Mommy Make-Over

Glamour September 2011 with Rihanna

Glamour September 2011 with Rihanna

Standing in line at the grocery store this weekend, I couldn’t help but be entertained by the headlines on women’s magazine covers that held promises of a better life, or at least a better fall:

 “Update Your Fall Look”

“Kitchen Clutter-Free”

Then there were the general parenting magazine covers that purported to ease family stress:

 “Keep Your Family Safe”

“Make Ahead Meals for Busy Moms”

Finally, if I followed the advice on re-doing my wardrobe and keeping my family safe and fed, I could reward myself with the adult topics offered up women’s fashion magazines:

“The Smile That Gets You What You Want”

“Naughty Thoughts He Has at Work”

“Go Naked”

Whew! All that in five minutes in the checkout line. Although I had not flipped through a single issue and was facing forward in line, I felt a strange tinge of embarrassment looking at the covers. Like driving by a car wreck, you don’t want to look but you can’t look away, either. We all have an attraction to the promise of a “do-over” or fresh start especially when the seasons change. I did, however, find myself wishing for headlines that helped real women:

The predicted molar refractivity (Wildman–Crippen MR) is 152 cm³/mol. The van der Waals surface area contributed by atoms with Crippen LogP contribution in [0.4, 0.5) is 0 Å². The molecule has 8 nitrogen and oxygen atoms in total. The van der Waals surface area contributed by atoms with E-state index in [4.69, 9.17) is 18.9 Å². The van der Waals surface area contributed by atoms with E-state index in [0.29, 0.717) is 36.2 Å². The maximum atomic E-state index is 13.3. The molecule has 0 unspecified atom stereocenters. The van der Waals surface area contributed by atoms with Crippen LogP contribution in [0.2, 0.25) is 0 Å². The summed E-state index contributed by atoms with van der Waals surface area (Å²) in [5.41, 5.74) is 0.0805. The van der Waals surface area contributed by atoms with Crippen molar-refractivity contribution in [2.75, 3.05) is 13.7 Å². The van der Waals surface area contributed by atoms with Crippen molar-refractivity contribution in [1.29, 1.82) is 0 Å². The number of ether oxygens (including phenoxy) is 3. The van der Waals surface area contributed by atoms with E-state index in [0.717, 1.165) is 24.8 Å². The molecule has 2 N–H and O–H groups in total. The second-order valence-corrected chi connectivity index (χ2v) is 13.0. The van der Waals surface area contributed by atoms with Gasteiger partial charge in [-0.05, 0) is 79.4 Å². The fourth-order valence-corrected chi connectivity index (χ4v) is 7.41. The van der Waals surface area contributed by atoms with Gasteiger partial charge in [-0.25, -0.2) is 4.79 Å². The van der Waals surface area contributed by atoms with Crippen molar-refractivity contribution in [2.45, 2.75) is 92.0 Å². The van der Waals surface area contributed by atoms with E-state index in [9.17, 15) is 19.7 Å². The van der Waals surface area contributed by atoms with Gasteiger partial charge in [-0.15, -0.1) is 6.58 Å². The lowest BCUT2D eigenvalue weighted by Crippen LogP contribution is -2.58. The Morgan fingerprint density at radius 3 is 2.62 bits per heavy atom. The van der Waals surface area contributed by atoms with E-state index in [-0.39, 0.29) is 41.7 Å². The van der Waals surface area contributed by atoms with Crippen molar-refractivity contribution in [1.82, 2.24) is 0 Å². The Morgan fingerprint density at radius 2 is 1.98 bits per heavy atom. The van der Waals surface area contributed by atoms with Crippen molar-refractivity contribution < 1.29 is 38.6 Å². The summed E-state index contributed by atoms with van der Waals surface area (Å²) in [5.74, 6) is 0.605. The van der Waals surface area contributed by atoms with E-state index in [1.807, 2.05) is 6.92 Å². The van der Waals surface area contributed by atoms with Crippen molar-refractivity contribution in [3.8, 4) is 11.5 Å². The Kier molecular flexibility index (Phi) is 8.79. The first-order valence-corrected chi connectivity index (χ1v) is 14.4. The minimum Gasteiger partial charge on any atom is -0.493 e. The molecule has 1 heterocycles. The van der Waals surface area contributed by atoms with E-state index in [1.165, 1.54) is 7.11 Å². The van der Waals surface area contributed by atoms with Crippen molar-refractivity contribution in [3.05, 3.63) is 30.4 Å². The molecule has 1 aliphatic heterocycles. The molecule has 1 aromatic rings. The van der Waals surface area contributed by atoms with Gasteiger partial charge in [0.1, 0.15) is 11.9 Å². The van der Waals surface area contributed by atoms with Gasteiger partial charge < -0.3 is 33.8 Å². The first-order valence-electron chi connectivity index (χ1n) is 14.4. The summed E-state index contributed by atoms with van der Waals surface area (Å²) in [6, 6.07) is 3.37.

“Strategies to Reduce Your Workload”

“How to Get Rid of the 1,000 Emails in Your Inbox”

“De-clutter the Weekends: Finish Laundry, Pay Bills and Still Have Free Time”

Recently, when a crisis developed in my own family, I had to drop everything cold turkey. I was stunned when I came back and saw for the first time how ridiculously overloaded I was. Yes, my family has over the past year pleaded with me to “drop something,” but I thought they were being unreasonable and perhaps even selfish in wanting me to do more for them.  I even wrote out a list of all my obligations to prove them wrong. But, it took a week away to get some perspective and finally admit that my “to-dos” were indeed too long.

I pondered how to extricate from this pickle without letting anyone down. Even though a diplomatic exit plan was not in hand I started shouting “Uncle.” My, how freeing it was to say, “I just can’t do it.”  I discovered that people just smiled and said, ‘I understand.” They may not have liked it, but no one worked me over, either. I had taken the first step to becoming a less frazzled mom and a more pleasant person to live with.

I also reconciled that a decent chunk of the task list was in my control. Or, as a friend said yesterday, “Don’t let people ‘should’ on you.” Yes, I was a reliable, stand-up person, but that did not mean I had to have my finger in every pot.

I had initiated my own helpful headline: “Mommy Make-over Now.”

Carol Lewis Gullstad September 19, 2011

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